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The Punching Bag
A Brief History of the Boxer's Toughest Taskmaster
© 2013 James LaFond
Written for Jason Van Veldhuysen
For Jason’s commentary go to the Precision Striking link on the network page at jameslafond.com.
By James LaFond
For more on boxing history and methods go to www.jameslafond.com.
Ancient Equipment
The earliest form of striking equipment was not used for punching, but for kicking and other strikes specific to the pankration, the ancient Greek form of MMA. This bag was an entire pig skin filled with sand and hung upside down by the tail. The strike depicted being used on this equipment in the surviving artwork is the precise kick that was recently used by Anderson Silva to KO Vitor Belfort. A later source mentions the use of this device for clinch practice.
The second type of ancient striking equipment was a hanging ‘effigy’, a stuffed replica of a human torso, analogous to the freestanding anatomical ‘bobs’ preferred today for martial arts practice in karate schools.
The third type of ancient punching bag, preferred by boxers throughout antiquity, was a sack of barley hung from a roof beam. This item was about the size of a human head and moved more like a maize ball [the small bag used for head movement drills in some gyms] than any modern piece of striking equipment.
Bare-knuckle Era Equipment
Bare-knuckle boxers had learned their art without the aid of striking equipment for two hundred years, when, in 1877, American Middleweight Champion Mike Donovan began hitting a rugby ball in Troy New York, and then got the bright idea to hang it from the ceiling. Within ten years pro boxers [who, at this stage fought with bare-knuckles, driving gloves, and sometimes 6 oz to 8 oz ‘mufflers’] were using three types of punching bags based on the original ball that Mike had begun bouncing off of walls and punching back in Troy.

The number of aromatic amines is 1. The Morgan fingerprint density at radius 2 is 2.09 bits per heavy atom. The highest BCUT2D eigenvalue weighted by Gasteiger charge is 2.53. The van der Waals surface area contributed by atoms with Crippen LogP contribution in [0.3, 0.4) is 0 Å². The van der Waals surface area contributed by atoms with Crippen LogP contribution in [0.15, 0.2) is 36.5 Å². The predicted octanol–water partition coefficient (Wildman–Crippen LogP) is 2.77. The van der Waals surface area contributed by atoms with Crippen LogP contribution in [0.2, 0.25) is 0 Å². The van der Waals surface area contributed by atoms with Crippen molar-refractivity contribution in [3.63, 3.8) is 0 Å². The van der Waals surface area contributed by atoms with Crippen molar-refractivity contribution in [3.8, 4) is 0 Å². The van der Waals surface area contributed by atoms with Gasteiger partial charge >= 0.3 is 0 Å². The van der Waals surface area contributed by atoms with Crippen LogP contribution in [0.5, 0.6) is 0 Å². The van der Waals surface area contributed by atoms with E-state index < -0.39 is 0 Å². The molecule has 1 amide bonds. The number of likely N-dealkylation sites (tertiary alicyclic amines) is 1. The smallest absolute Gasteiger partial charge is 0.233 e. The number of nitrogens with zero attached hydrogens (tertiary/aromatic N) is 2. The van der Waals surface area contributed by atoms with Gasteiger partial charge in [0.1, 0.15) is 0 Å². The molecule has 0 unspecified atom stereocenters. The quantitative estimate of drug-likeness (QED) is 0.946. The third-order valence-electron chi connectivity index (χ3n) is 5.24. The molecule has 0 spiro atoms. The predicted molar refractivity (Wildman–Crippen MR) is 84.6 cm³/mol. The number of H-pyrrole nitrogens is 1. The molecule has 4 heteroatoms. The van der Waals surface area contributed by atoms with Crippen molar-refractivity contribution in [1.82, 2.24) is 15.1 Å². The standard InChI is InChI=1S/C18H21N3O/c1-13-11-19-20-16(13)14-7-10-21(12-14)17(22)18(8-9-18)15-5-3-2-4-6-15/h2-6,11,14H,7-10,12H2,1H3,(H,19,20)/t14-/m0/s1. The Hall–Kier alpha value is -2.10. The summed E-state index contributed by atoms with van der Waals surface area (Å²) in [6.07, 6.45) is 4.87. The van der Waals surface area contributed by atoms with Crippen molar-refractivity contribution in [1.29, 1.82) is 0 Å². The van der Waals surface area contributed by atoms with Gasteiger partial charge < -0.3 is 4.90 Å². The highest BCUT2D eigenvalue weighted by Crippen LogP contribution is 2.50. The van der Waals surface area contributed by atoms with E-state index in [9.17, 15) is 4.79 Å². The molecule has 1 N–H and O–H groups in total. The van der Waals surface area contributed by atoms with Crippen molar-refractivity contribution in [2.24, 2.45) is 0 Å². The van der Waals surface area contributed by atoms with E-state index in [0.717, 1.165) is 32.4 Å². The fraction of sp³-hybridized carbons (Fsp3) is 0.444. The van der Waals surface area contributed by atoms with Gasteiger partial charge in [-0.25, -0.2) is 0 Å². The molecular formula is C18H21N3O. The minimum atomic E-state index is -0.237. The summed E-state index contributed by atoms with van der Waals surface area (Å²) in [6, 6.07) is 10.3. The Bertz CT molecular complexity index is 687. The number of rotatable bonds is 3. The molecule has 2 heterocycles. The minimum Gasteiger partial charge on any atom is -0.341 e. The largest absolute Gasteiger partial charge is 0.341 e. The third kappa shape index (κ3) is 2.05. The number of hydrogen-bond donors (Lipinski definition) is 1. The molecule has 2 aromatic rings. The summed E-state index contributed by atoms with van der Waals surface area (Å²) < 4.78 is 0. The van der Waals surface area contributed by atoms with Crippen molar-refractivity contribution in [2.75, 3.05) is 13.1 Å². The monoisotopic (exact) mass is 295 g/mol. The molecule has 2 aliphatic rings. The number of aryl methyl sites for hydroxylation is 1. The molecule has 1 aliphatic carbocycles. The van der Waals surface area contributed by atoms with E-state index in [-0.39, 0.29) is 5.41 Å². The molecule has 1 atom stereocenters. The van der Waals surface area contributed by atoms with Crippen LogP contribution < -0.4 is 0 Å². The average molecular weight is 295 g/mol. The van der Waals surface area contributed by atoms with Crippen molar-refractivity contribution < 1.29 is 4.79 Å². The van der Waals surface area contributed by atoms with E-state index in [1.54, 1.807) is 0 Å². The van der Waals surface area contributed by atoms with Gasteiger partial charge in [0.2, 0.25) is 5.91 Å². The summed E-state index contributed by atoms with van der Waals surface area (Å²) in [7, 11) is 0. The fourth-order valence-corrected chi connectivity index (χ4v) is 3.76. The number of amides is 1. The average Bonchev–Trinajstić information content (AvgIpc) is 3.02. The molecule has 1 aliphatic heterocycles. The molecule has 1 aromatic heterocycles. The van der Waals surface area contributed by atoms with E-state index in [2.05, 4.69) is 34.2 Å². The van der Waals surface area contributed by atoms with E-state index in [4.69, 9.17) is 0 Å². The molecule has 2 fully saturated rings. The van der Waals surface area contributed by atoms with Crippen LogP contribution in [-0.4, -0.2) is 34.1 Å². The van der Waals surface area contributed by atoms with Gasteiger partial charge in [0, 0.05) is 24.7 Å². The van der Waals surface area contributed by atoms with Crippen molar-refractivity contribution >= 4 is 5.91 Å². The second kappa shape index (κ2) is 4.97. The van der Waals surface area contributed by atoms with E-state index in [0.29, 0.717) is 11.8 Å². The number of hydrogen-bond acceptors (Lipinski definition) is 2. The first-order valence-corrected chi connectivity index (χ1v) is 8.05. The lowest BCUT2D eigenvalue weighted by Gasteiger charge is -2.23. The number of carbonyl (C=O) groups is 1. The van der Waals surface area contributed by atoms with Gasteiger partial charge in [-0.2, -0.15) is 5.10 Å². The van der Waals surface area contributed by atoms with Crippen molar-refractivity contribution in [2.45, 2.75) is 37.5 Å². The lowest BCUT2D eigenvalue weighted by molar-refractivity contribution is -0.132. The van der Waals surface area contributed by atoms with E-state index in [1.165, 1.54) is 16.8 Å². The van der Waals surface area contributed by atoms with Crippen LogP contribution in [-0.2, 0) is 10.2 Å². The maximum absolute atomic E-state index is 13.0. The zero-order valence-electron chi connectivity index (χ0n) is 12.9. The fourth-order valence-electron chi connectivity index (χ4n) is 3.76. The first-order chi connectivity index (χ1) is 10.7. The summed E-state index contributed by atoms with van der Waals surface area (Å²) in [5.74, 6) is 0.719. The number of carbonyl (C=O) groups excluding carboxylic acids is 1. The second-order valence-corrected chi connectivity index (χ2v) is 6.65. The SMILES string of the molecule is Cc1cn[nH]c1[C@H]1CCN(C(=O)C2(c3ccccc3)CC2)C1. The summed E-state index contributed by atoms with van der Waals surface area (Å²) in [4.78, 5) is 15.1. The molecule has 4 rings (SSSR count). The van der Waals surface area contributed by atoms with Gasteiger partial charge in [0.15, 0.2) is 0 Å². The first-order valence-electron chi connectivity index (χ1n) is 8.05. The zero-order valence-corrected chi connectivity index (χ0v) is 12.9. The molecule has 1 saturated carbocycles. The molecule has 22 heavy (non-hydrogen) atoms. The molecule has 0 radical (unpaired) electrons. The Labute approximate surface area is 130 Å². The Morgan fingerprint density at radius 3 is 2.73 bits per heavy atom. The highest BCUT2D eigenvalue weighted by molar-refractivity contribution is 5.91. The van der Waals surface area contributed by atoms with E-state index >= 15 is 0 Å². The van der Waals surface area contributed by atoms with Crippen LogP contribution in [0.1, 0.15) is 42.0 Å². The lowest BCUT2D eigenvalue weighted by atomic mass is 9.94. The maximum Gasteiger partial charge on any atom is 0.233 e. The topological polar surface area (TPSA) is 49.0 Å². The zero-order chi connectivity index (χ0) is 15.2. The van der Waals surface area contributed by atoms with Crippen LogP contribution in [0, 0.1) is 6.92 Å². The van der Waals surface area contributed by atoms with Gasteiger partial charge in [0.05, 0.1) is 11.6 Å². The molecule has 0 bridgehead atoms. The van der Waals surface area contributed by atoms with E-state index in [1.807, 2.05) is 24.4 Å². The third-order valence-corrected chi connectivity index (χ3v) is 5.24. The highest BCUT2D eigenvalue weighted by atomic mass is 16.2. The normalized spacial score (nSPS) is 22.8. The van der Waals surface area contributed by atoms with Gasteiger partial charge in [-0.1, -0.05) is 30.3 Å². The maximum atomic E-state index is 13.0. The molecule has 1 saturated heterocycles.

Only ten years into their use, punching bags were considered indispensable tools for developing combinations, or as combination punching was then called ‘two-handed punching’. A boxer was supposed to strike the bag with the bare-knuckles to condition his hands and learn how to avoid hand injuries.
The ‘flying bag’ was a rugby ball suspended from the ceiling on a string, and based on its name, was used to train cutoff punches and counter punches. It could not—when hung from the high ceiling of a barn or dance hall—be of much use for training combination punches. For men who fought without hand protection this was an important tool. To avoid chasing it and to work on combinations it was sometimes hung in a corner from a low ceiling.
The ‘heavy bag’ was a chamois cloth sack stuffed with horse hair [which was being used to stuff gloves up until the 1970s] that only weighed 10 to 20 pounds. It was usually hung from a rope and swung along a wide arc. If it was hit with a vertical fist [the common bare-knuckle fist orientation] or while it was swinging at the fighter, wrist injury was likely. It was not a favorite tool, and tended to be avoided.
The 'oval bag' was a large air-bladder double-ended reflex bag. This was the most popular type of bag in gyms on the eve of the gloved era circa 1890. It would fall into obscurity but survive. Film from Ray Robinson’s training camps [circa 1950] show him working this large double-ended bag.
The three types of bag described above would evolve into the three standard pieces of striking equipment present in boxing gyms until the early 1980s. The three pieces described below were standard and relatively unchanged from 1910 through 1990.
Old-time Equipment
The Speed Bag